Action Directed Today

The sale of flavored vapor products by cannabis licensees is prohibited – effective Oct. 10, 2019. The definition of flavored vapor products is available in the Board of Health’s posted draft rules (linked above).

  1. The LCB directs processors to immediately cease sales of flavored vapor products.
  2. The LCB directs retailers to immediately cease sales of flavored vapor products.

The LCB is consulting with affected state agencies and will follow up soon with options for returning or destroying product.

Thank You for Cooperation

We appreciate the cooperation and collaboration demonstrated by members of in the cannabis industry on this important public health crisis.

Additional Information

For more information on this topic, please visit:

The Blinc Group And Think20 Labs Announce Research Partnership Focused On Cannabis Vaping Emissions

NEW YORK: The Blinc Group, the leading provider of customized vaping solutions for the Cannabis industry, and Think20 Labs, an analytical testing laboratory for Hemp and Cannabis, announced a research partnership. The objective of this research is to develop a vaping apparatus that helps identify possible dangerous compounds that are inhaled by consumers. More in-depth research will be conducted looking at how the chemicals in the matrices break down as they are vaporized while also analyzing which products can be recommended for safe consumption.

The research partnership combines The Blinc Group’s deep experience in vaping technologies with Think20 Labs’s expertise in pharmaceutical-grade analysis. The Blinc Group’s participation will be headed by the product standards work of Arnaud Dumas de Rauly, CEO of The Blinc Group, Chairman of the ISO Standards on Vaping Products and Chairman of CEN Standards on Vaping Products, and Think20 Labs’s participation will be managed by Conor Jenkins, the scientific director and lead bioinformatician of Think 20 Labs.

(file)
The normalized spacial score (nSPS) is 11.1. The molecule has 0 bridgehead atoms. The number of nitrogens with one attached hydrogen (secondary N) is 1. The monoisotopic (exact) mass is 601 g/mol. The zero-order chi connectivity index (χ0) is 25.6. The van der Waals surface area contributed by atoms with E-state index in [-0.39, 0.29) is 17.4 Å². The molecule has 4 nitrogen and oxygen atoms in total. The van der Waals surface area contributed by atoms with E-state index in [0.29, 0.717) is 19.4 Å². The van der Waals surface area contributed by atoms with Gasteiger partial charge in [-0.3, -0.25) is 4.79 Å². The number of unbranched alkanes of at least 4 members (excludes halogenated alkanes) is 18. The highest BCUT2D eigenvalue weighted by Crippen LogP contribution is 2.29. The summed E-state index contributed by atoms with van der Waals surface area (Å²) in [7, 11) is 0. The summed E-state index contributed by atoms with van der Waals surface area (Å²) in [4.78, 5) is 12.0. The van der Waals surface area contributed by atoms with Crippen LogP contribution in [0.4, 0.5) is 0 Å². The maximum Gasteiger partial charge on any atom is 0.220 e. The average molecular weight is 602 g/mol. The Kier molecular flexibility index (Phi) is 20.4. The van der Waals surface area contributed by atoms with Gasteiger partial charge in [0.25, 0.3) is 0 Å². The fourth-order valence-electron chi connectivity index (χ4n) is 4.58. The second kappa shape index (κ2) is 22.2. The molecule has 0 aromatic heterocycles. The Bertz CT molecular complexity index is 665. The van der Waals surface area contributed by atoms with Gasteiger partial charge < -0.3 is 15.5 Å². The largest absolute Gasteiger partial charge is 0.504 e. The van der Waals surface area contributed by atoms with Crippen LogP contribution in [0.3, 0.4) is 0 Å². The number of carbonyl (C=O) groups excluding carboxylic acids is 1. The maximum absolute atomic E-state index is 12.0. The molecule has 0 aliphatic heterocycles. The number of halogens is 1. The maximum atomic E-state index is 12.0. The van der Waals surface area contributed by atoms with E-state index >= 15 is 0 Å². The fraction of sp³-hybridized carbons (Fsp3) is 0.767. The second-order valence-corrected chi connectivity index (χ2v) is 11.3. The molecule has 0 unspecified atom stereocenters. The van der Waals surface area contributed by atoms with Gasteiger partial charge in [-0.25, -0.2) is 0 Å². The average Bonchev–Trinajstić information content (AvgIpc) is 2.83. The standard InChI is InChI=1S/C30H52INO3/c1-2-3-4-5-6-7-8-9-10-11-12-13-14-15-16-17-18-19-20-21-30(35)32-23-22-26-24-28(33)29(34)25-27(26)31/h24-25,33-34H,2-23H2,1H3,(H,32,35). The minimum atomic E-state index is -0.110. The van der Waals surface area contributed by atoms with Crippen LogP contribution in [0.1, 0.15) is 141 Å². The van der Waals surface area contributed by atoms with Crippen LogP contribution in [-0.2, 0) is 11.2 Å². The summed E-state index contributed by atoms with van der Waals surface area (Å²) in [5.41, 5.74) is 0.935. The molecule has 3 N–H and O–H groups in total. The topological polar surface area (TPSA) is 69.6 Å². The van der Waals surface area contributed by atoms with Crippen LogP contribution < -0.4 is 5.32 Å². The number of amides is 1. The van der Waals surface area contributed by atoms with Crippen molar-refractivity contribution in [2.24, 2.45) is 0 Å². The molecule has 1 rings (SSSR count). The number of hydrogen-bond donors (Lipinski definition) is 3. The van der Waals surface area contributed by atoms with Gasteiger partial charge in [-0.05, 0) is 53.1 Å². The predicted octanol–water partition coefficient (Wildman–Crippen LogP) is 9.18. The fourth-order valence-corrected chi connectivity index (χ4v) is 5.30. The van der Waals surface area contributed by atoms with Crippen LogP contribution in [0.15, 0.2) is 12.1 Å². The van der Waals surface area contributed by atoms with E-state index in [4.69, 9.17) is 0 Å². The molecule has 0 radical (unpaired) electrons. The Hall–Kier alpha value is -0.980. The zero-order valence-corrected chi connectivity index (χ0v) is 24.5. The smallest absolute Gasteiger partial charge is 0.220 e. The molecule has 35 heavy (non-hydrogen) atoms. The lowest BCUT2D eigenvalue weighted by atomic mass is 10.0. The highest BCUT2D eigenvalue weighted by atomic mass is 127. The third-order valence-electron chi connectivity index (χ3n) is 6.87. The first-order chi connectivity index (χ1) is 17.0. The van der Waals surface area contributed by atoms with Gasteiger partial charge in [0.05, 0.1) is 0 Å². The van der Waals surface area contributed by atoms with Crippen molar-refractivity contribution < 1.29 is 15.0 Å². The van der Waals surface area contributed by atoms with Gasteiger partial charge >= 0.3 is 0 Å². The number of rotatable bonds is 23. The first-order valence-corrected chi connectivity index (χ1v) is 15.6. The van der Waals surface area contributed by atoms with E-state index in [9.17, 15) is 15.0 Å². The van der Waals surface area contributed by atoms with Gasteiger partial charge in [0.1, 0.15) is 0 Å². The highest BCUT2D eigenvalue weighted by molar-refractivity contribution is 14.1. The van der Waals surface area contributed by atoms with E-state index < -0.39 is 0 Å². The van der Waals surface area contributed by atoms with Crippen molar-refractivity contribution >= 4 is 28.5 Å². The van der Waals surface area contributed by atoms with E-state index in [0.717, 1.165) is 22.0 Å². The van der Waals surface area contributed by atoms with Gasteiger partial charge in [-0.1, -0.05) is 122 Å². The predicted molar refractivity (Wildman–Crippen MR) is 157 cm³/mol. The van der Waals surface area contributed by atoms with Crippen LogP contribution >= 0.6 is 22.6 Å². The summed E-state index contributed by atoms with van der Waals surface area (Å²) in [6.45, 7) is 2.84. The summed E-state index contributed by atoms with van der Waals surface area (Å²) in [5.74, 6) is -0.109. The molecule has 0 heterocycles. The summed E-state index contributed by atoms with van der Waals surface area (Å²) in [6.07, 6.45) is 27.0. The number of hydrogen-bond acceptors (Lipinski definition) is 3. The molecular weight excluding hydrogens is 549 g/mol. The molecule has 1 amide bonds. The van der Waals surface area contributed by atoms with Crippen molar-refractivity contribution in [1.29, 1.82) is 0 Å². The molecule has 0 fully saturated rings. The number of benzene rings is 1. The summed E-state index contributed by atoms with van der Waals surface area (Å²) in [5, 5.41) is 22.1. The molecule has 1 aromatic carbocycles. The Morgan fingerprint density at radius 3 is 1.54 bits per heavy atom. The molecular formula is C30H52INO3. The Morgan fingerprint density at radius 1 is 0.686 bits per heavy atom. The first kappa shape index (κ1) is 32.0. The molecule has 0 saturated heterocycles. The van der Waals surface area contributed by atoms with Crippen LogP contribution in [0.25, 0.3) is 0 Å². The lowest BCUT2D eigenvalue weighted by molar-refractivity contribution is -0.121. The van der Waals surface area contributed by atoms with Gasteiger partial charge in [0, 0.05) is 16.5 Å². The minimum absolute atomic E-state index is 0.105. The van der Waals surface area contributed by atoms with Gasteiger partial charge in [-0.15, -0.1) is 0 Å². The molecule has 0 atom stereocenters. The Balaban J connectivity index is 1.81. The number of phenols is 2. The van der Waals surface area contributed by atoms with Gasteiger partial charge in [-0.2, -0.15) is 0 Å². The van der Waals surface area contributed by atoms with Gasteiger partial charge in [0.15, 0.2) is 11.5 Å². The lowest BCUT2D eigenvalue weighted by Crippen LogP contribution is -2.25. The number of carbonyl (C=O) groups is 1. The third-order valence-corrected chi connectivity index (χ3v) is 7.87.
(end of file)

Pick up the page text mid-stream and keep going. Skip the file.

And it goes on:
Research, development, and implementation of standardized test methods will include, among others, emissions of cannabinoids, terpenes, VOCs, carbonyl compounds, nitrosamines, and heavy metals.

“We are delighted to be joining forces with the forward-thinking science team at Think20 Labs, to research the creation of innovative, safe and tested cannabis vaping products. The Blinc Group and Think20 Labs share a commitment to responsible product development, based on science and experience, in order to address the current vaping issues. We look forward to beginning our work on this important partnership as The Blinc Group continues to strive for a professional, transparent, and sensibly-regulated cannabis industry,” said Arnaud Dumas de Rauly, CEO of The Blinc Group.